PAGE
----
Abengoa strikes $2bn creditor deal to ward off bankruptcy

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Spain’s Abengoa has this week agreed a $2 billion debt-restructuring deal in order to avoid what would be the country’s largest-ever insolvency.

The clean power developer, which has been a leader in concentrating solar power (CSP) projects worldwide, has been racing against the clock to secure salvageable financing ahead of a March 28 deadline.

This loan package has served to stave off bankruptcy, but at a cost: the deal means that a consortium of creditors – comprised of leading banks HSBC, Banco Santander and Credit Agricole – now own a 55% stake in the firm, with the founding Benjumea family’s stake reduced to just 5%.

Final approval of the preliminary deal must still be given by the creditors, but analysts are confident that it will go ahead, with most welcoming the deal. "The plan is a step in the right direction," Felipe Villaroel, a money manager at TwentyFour Asset Management, told Bloomberg. "It looks like the probability of a liquidation has decreased, but still it’s not a done deal."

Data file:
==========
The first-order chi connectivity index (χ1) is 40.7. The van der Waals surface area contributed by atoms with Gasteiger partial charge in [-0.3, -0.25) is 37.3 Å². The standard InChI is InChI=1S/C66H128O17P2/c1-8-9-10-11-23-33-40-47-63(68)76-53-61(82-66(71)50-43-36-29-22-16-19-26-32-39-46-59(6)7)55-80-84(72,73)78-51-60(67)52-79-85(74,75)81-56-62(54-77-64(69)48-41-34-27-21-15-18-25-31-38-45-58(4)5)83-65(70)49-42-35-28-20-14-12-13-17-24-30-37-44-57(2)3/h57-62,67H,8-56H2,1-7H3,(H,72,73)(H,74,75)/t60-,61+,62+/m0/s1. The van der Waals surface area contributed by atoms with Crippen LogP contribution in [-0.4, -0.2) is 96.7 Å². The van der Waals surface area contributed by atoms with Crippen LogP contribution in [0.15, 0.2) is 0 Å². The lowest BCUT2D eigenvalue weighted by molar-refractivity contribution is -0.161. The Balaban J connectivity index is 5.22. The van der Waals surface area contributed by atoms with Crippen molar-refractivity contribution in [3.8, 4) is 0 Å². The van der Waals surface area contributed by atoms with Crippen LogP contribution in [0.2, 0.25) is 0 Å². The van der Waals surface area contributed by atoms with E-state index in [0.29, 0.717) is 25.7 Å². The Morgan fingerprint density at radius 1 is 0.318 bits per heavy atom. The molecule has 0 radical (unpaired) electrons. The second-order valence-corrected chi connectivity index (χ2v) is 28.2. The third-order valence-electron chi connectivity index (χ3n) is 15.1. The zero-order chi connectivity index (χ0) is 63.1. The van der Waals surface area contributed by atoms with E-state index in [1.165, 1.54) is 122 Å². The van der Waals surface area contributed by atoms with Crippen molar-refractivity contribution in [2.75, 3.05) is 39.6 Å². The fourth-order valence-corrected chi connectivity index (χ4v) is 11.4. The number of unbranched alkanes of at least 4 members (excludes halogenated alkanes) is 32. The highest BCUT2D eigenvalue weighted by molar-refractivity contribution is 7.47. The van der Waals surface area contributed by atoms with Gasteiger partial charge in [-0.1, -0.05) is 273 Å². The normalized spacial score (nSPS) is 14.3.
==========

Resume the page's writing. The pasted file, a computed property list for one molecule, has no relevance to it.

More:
The terms of the deal stipulate that the loan will be secured against assets held by Abengoa, including shares in affiliate Abengoa Yield, which acts as owner and operator of the firm’s solar plants.

Abengoa first filed for creditor protection in November last year, revealing that the firm had racked up more than $10 billion in debt and had failed to raise further funds from shareholders to pay off a maturing bond. For 2015 the firm reported a €1.2 billion loss, falling from a €125.3 million profit at the end of 2014. Having sought rapid global expansion across a range of key markets – in both the CSP and solar PV industries – Abengoa ran into cash-flow difficulties last year.

In February it was revealed that the company was looking to offload its stake in the 100 MW Shams CSP plant in Abu Dhabi to raise some much-needed capital.

Having backed CSP development to the hilt, some industry experts have remarked that the sector’s high operating costs – particularly when compared to PV – may have served to worsen Abengoa’s finances. While energy production costs for solar PV have fallen globally to below $2 per watt, the average CSP plant delivers solar energy at around $6 per watt.